Sunday, October 28, 2012

Sunday, October 21, 2012

I had a dream

  I had a dream.  In this dream I wasn't afraid.  I could say my words, voice my thoughts, let my spirit swell and be me.  No one knew me to be wrong.  No one thought me odd.  We all spoke truth, and love, and hope.  We lived the day, we loved the night, and we knew peace. 
  I woke from my dream in tears knowing I would never see my dream again, no matter how I tried.

Friday, October 19, 2012

Sorry NOM, Logic says you will fail.

Incredibly, this issue continues to mystify me, brings me back again and again to trying to understand the rationale.  I just can't.  So, this post is going to be a bit choppy and unpolished.  But, please, add your thoughts...

  There are some out there that seem to think that a homosexual would be a heterosexual if only being a homosexual was not so easy. 

  A good example:  the marriage equality controversy.  You see, somehow, by denying a man the option of marrying a man, it will somehow make a society more stable and conducive to rearing the succeeding generations.  Why?  Well, supposed by these such people, a mother and father are the best pairing for raising children.  Therefore, that is reason for denying a homosexual marriage.
  But, if I consider that logic for a moment, they are saying that a man - or a woman - who find themselves sexually attracted to those of the same gender, who orient as same sex attraction, should just marry one of the opposite sex if they want to have a lasting, loving, caring and stimulating relationship.  What's better, they intimate this with a straight face - no pun intended. 

 So, let's follow that logic, again, for a bit.  If I as a gay man were to marry a woman, who at best I loved as a friend but who I did not find sexually enticing, would I not be miserable?  I would imagine a person in such a relationship soon growing angry and short tempered, feeling miserable and alone, uninspired and uncaring.  Suicidal?  Wouldn't such a person be likely to seek sexual fulfillment outside the marriage? 
  Now, what part of that is great for rearing children and stabilizing society?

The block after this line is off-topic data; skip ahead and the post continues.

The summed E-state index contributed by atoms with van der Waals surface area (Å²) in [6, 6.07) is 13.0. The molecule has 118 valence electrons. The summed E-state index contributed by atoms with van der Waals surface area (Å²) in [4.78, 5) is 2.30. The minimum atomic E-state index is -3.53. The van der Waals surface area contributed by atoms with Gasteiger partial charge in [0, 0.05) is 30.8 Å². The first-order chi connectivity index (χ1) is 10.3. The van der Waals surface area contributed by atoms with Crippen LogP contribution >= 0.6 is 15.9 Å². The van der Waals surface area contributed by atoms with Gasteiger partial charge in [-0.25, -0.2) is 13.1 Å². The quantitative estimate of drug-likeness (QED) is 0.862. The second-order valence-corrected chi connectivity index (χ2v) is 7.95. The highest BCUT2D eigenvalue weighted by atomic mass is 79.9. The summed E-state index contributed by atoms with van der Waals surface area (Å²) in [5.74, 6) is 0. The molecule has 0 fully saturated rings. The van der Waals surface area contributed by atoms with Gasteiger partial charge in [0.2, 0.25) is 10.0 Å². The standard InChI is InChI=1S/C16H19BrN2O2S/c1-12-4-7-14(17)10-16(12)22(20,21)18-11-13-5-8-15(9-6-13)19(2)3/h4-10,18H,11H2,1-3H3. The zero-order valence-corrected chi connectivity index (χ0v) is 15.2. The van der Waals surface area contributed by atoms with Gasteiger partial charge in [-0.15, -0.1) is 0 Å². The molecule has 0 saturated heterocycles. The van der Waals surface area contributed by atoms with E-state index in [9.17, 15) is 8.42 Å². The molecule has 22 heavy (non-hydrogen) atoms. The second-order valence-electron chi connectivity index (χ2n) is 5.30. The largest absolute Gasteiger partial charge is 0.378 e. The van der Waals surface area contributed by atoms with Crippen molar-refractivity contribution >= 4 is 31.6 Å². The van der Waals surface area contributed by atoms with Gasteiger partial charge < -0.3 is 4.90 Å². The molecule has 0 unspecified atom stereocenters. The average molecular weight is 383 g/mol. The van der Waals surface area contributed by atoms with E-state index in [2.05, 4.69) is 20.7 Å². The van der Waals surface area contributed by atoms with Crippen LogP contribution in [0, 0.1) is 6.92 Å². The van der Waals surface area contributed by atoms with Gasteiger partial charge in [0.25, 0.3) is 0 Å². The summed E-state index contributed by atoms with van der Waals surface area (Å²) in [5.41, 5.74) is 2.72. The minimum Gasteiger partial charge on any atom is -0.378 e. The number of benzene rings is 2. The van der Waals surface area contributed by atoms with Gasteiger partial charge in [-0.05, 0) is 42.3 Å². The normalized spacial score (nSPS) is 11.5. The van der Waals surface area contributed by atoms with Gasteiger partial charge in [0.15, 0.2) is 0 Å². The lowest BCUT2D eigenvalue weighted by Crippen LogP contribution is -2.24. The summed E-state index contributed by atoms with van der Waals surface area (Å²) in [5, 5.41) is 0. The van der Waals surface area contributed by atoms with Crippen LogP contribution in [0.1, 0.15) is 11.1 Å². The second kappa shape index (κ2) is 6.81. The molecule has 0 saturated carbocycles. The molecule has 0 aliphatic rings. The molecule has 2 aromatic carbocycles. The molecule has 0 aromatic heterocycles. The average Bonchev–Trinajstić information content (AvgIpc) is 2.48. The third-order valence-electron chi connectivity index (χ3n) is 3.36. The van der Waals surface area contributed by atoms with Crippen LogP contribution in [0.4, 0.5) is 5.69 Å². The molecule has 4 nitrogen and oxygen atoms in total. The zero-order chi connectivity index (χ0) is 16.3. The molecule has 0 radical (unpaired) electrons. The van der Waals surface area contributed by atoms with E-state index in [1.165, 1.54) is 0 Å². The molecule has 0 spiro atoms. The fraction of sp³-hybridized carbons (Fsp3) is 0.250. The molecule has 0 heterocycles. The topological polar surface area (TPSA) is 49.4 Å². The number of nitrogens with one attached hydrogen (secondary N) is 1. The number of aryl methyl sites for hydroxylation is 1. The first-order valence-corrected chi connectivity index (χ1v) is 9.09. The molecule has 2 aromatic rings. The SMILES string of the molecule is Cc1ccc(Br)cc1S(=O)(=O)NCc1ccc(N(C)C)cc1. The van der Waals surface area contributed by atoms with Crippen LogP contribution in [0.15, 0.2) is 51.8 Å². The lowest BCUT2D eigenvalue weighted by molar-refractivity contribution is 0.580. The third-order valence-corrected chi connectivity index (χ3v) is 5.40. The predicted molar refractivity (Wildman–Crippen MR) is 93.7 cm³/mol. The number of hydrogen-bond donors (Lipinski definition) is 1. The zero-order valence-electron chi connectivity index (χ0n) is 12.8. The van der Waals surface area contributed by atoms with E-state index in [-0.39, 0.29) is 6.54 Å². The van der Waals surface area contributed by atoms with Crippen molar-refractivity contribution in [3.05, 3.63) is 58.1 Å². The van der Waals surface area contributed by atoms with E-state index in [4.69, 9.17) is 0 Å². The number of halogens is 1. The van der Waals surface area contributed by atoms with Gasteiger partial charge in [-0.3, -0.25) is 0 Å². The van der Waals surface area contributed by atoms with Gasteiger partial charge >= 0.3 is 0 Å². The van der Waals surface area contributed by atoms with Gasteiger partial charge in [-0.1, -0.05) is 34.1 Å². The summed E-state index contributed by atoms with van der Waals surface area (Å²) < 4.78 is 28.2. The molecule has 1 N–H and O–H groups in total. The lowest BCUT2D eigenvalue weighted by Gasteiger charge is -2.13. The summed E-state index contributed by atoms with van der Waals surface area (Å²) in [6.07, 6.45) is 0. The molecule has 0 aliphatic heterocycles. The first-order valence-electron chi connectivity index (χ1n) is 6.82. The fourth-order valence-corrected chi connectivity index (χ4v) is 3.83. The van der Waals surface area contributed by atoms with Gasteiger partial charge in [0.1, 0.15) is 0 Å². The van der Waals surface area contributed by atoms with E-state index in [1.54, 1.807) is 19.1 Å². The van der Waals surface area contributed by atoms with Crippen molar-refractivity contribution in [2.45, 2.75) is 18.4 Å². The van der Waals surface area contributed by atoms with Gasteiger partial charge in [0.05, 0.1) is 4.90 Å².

Here is a link to another persons ideas on this.

Hugs everyone.

  The simple fact is that homosexuality is a part of every culture.  It just is, and no refusal to accept that will change the fact.  The concept that homosexuals are lascivious and a detriment to society and therefore should not be allowed to marry is just as idiotic. 
  Ok, let's play pretend and presume that is a fair statement.  Marriage to a sexually stimulating, mentally challenging and joyful spouse would likely "tame" the wild homosexual  -- gees, suddenly sounding like a Mutual of Omaha Wild Kingdom narrative!  But, that would likely result in that person staying home a bit more, or if going out, doing so with a committed partner which would then quite likely inhibit dalliances, right? 
 No, when it gets right down to it, there really is no real rationale for not allowing equality in marriage so that two consenting adults can become one, be they hetero or homosexual.  Even the concept that a hetero relationship brings children into the world presumes:  a) the marriage will produce children.  b) we need more people in the world.   c)  there are no orphans in the world who would love to have two mommies or two daddies rather than none of either.    No, even then the argument has no leg. 

I guess this could go on forever.  The thing is, sooner or later marriage equality will be a fact rather than a fantasy.  There are too many smart people in the world - idiocy can't last forever.  Can it? 

Monday, October 15, 2012

Another Feel Good song for my Wonderful Friend!

You just can't listen to this without moving!

Sunday, October 14, 2012

Let Your Heart Open...

Save me.

In the Shame-Shame file.

 Your children do not get rolls of Toilet Tissue for runny noses!